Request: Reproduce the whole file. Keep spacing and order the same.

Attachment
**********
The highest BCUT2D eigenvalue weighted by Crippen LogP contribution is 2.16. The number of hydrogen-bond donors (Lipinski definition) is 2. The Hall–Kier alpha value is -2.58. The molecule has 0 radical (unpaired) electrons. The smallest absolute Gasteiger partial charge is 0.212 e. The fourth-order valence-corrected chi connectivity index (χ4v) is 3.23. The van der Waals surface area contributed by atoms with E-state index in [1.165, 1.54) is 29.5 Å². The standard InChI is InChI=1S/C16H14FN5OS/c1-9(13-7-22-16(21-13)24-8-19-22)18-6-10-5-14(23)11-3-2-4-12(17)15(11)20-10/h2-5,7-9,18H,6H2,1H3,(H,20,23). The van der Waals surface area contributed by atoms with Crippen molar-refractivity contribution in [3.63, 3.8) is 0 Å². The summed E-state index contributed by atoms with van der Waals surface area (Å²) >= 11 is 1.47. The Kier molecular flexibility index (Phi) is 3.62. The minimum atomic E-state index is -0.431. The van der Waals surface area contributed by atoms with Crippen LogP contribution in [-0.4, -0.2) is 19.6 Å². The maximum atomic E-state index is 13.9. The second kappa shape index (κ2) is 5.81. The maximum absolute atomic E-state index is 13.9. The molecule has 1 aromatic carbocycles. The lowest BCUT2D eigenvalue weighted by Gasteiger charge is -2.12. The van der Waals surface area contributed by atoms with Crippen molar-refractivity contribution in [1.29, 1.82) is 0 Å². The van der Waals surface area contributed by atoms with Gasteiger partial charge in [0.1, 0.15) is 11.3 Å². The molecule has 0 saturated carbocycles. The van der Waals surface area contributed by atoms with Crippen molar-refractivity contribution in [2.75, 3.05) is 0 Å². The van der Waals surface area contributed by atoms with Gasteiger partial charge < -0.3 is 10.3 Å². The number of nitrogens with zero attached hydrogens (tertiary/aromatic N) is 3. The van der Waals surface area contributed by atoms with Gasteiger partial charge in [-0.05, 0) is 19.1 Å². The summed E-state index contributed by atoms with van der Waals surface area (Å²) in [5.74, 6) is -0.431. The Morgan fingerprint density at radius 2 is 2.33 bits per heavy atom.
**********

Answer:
The highest BCUT2D eigenvalue weighted by Crippen LogP contribution is 2.16. The number of hydrogen-bond donors (Lipinski definition) is 2. The Hall–Kier alpha value is -2.58. The molecule has 0 radical (unpaired) electrons. The smallest absolute Gasteiger partial charge is 0.212 e. The fourth-order valence-corrected chi connectivity index (χ4v) is 3.23. The van der Waals surface area contributed by atoms with E-state index in [1.165, 1.54) is 29.5 Å². The standard InChI is InChI=1S/C16H14FN5OS/c1-9(13-7-22-16(21-13)24-8-19-22)18-6-10-5-14(23)11-3-2-4-12(17)15(11)20-10/h2-5,7-9,18H,6H2,1H3,(H,20,23). The van der Waals surface area contributed by atoms with Crippen molar-refractivity contribution in [3.63, 3.8) is 0 Å². The summed E-state index contributed by atoms with van der Waals surface area (Å²) >= 11 is 1.47. The Kier molecular flexibility index (Phi) is 3.62. The minimum atomic E-state index is -0.431. The van der Waals surface area contributed by atoms with Crippen LogP contribution in [-0.4, -0.2) is 19.6 Å². The maximum atomic E-state index is 13.9. The second kappa shape index (κ2) is 5.81. The maximum absolute atomic E-state index is 13.9. The molecule has 1 aromatic carbocycles. The lowest BCUT2D eigenvalue weighted by Gasteiger charge is -2.12. The van der Waals surface area contributed by atoms with Crippen molar-refractivity contribution in [1.29, 1.82) is 0 Å². The van der Waals surface area contributed by atoms with Gasteiger partial charge in [0.1, 0.15) is 11.3 Å². The molecule has 0 saturated carbocycles. The van der Waals surface area contributed by atoms with Crippen molar-refractivity contribution in [2.75, 3.05) is 0 Å². The van der Waals surface area contributed by atoms with Gasteiger partial charge < -0.3 is 10.3 Å². The number of nitrogens with zero attached hydrogens (tertiary/aromatic N) is 3. The van der Waals surface area contributed by atoms with Gasteiger partial charge in [-0.05, 0) is 19.1 Å². The summed E-state index contributed by atoms with van der Waals surface area (Å²) in [5.74, 6) is -0.431. The Morgan fingerprint density at radius 2 is 2.33 bits per heavy atom.